by Mike Wooten
Published July 2009
Here's one that's guaranteed to get a chuckle from a room full of product managers and developers.
Q: What's the difference between a SOA architect and a SOA developer to the head of Payroll Services?
A: There is none. They both get paid to make stuff: One gets paid to make stuff up, while the other gets paid to make stuff work!
All joking aside, architects and sound architectural principles are essential ingredients in achieving enterprise-level SOA goals. They bring a wealth of valuable insight to the table, and tend to be:
But probably the most endearing trait of SOA architects (and software architects, in general), is a propensity to view things in shades of gray, as opposed to just black or white. This shades-of-gray mentality prompted the use of both REST and SOAP technologies to implement SOA services, which provides me with a perfect opportunity to do my make-stuff-up spiel for this week - a RESTful Services Gateway.
In this article we're going to look at using the Oracle Service Bus (OSB) product to provide REST services support, borrowing ideals from the reverse proxy concept.
The reverse proxy concept actually comes from world of Web server farming. It's a topology where the client system sends all its requests to a proxy server, which in turn either:
This sounds like a concept that fosters manageability and agility, so let's see how feasible it is as something an ESB can be used for. The word gateway is a lay term for reverse proxy, so we'll switch to using it for the balance of this article.
Figure 1 provides a depiction of how an SOA architect might view a RESTful services gateway. It essentially depicts a REST client using a Request-Reply MEP (message exchange pattern), to interact with an ESB. The ESB routes the REST client's request to a REST service that either satisfies it, or passes it on to a service that it thinks can.
Translating this into something that can be implemented with the OSB product is pretty straightforward. The only requirement is that the version of the OSB product be 10gR3 or above.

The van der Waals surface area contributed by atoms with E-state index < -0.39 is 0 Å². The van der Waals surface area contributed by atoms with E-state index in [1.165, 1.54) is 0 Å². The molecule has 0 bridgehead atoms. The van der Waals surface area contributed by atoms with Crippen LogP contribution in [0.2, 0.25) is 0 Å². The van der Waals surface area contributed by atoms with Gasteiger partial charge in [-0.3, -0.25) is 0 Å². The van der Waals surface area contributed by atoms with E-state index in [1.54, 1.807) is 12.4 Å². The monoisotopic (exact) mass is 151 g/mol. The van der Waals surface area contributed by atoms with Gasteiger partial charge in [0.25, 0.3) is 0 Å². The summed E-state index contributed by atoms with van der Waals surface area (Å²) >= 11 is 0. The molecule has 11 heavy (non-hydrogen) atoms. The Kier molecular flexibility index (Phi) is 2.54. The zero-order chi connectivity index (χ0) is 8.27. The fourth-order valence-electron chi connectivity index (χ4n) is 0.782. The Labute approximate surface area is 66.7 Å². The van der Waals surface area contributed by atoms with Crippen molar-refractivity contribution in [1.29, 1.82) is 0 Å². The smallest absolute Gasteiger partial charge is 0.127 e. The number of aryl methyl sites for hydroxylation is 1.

Figure 2 illustrates a RESTful Services Gateway implemented using OSB artifacts. These artifacts include:
If you've heard enough to know that this is something you're interested in, download this OSB configuration jar file, import it into any OSB 10gR3 (or above) instance, and examine. [ sbconfig-restfulosb.jar]
If you'd rather hear more details first, we delve into each of those bullet-items next.
The RESTful Services Gateway Proxy Service (
RESTfulServicesGateway) functions as a reverse proxy, for the service that actually knows how to satisfy the client's REST request. It uses the http transport, because that's the one associated with the transport protocol used by REST. Text or XML is generally the data format used for REST payloads, so that is what
RESTfulServicesGateway is configured to use.
RESTfulServicesGateway is the only endpoint URL exposed by the architecture, which means it receives all RESTful service requests. Here are some examples of what the endpoint URL looks like:
The message context associated with the request (i.e. inbound message) is then used to either:
This is possible because the message context contains two vital pieces of information:
Both pieces of information are located in a message context variable named
$inbound, which points to an XML fragment:
RESTfulServicesGateway's $inbound message context variable
Listing 1 provides an example of the XML fragment assigned to the
$inbound variable, with the pertinent elements appearing in bold typeface. A simple XPath expression is used to retrieve the values assigned to the elements:
$inbound/http:relative-URI/text() returns the string Order, given the XML in Listing 1.
$inbound/http:http-method/text() returns the string PUT, given the XML in Listing 1.
Having retrieved those two values,
RESTfulServicesGateway can now do a lookup in the RESTful Services registry.
OSB provides the ability to save an XML document as an XQuery resource, and later treat it like a runtime variable. Our RESTful Services Gateway architecture leverages this capability, to create a registry of the RESTful services it knows about: